- The Washington Times - Saturday, May 12, 2007

In honor of Mother’s Day, I’m enlisting with the “slacker moms,” as USA Today described us this week.

In, “‘Slacker moms’ urge other mothers to chill,” Sharon Jayson describes the new version of the “mommy wars.” This one isn’t between stay-at-home moms and their professional peers; it’s a skirmish between the controlling, super-efficient, protective “alpha moms” and the more laid-back “slacker moms.”

Miss Jayson writes the latter “may forget to send back permission slips or lose track of their turn for team snacks.” My picture should run next to that sentence.

Of course, the term “slacker” mom isn’t right at all. I prefer the more accurate term of “common-sense” mom. Anyway, one common-sense mom confesses to Miss Jayson (gasp) that, contrary to the other affluent moms around her, she lets her 10- and 11- and 7-year-olds ride their bikes in their neighborhood. Ooooh.

In today’s parenting world that is living on the edge. Especially for the mom, who may risk censure from the “alphas.”

When I think of “alpha” moms, I’m reminded of those moms with healthy young children who announce with exhaustion they can’t go to the bathroom alone. I think of mothers who agonize endlessly with their child over every bruised knee or hurt feeling, and fear if they don’t get their children into the right preschool at age 3, their chances at Harvard are over.

Yes, there are “alpha” dads, though they don’t seem to be quite as intense. Let’s save that for Father’s Day.

I’m guessing that the more kids you have, the harder it is to be an “alpha” mom. With my four, I couldn’t be an “alpha” if I tried. Yes, I allow more than one child at a time onto my large (netted) trampoline and, wow, do they have a blast. If it’s a beautiful day and my kids are a bit late getting home from school, I assume they’ve stopped at the park for a few minutes, not that they’ve been abducted. I don’t worry about trace amounts of pesticides remaining on their fruit after I wash it. I readily tell them I’m not the entertainment committee. Sometimes after they scrape a knee or an ego and have been given their hug, I tell them to stop whining and move on.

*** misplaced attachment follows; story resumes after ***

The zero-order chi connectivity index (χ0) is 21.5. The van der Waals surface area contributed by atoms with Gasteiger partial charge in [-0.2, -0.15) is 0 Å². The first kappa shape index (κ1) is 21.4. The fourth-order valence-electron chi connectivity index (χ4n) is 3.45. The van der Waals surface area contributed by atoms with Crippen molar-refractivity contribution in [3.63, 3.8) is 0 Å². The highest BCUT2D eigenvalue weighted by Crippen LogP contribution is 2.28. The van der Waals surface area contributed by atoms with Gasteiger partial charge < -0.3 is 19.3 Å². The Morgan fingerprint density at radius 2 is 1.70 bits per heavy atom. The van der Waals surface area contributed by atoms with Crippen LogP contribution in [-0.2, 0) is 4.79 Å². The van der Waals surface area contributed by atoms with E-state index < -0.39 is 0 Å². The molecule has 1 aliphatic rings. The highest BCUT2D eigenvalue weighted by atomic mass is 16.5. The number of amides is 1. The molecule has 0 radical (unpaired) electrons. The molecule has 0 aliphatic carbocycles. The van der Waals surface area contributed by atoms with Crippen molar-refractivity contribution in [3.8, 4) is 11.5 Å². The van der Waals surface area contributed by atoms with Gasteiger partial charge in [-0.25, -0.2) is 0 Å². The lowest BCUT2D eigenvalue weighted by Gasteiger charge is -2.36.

I want them to work hard in school because that’s their job, whether or not they end up at Harvard. And sometimes if we stay up late on a school night to watch a movie together, well — so what?

I love my kids like crazy. I have fun being around them. I’m also quite open about something alpha moms seem loath to admit: sometimes it’s not fun. Sometimes parenting is just hard. Sometimes it’s just a good time to send them all to bed.

Yes, I worry: about building my children’s characters, helping them to deal with a world that wants to seduce them in every unwholesome way, teaching them to respect themselves, and me, and the principle behind “no, you can’t have it, you can’t do it, you can’t behave that way.” Teaching them to esteem others, not just themselves, and that it’s my job to care for them and lead them. And that, yes, they are precious and the world still doesn’t revolve around them.

The helicopter parents who seem to live in constant anxiety and fear, who consistently worry about building their child’s all-important self-esteem in addition to their little one’s resume, well I just don’t think they can be having a whole lot of fun. Sure they love their kids like crazy too, but I have to wonder — are they raising “all about me” nervous nellies?

Yes, there’s probably a lot of overlap in almost every mom between “alpha” and “common-sense.” And I hardly think I get it all right. In fact, many times I don’t get any of it right. For starters, I’m not necessarily happy that I’m raising children who are perfectly comfortable (occasionally) sleeping in their clothes. The list goes on.

But, if I could give a gift this Mother’s Day to every mom in America, it would be this: Relax, give your children and yourself the freedom to fail, and just enjoy your kids. Happy Mother’s Day.

Betsy Hart is a nationally syndicated columnist and hosts the “It Takes a Parent” radio show on WYLL-AM 1160 in Chicago.

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